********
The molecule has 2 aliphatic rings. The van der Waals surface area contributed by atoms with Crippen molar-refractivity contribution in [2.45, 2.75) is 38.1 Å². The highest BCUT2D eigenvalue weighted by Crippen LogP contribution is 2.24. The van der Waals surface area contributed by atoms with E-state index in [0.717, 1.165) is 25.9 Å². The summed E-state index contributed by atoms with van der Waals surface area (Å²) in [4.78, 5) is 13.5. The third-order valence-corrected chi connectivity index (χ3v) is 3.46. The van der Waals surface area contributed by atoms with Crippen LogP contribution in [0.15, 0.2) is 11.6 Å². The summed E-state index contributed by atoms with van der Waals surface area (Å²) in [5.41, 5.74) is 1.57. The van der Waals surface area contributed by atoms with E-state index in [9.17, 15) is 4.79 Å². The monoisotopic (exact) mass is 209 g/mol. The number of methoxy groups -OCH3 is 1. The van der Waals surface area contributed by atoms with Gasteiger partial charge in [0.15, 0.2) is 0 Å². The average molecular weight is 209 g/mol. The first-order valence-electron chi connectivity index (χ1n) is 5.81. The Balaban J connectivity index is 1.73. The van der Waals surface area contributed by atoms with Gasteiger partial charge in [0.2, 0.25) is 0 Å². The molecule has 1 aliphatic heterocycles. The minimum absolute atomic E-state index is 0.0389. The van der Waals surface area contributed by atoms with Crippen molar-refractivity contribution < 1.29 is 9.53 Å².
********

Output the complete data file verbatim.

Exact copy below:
The molecule has 2 aliphatic rings. The van der Waals surface area contributed by atoms with Crippen molar-refractivity contribution in [2.45, 2.75) is 38.1 Å². The highest BCUT2D eigenvalue weighted by Crippen LogP contribution is 2.24. The van der Waals surface area contributed by atoms with E-state index in [0.717, 1.165) is 25.9 Å². The summed E-state index contributed by atoms with van der Waals surface area (Å²) in [4.78, 5) is 13.5. The third-order valence-corrected chi connectivity index (χ3v) is 3.46. The van der Waals surface area contributed by atoms with Crippen LogP contribution in [0.15, 0.2) is 11.6 Å². The summed E-state index contributed by atoms with van der Waals surface area (Å²) in [5.41, 5.74) is 1.57. The van der Waals surface area contributed by atoms with E-state index in [9.17, 15) is 4.79 Å². The monoisotopic (exact) mass is 209 g/mol. The number of methoxy groups -OCH3 is 1. The van der Waals surface area contributed by atoms with Gasteiger partial charge in [0.15, 0.2) is 0 Å². The average molecular weight is 209 g/mol. The first-order valence-electron chi connectivity index (χ1n) is 5.81. The Balaban J connectivity index is 1.73. The van der Waals surface area contributed by atoms with Gasteiger partial charge in [0.2, 0.25) is 0 Å². The molecule has 1 aliphatic heterocycles. The minimum absolute atomic E-state index is 0.0389. The van der Waals surface area contributed by atoms with Crippen molar-refractivity contribution < 1.29 is 9.53 Å².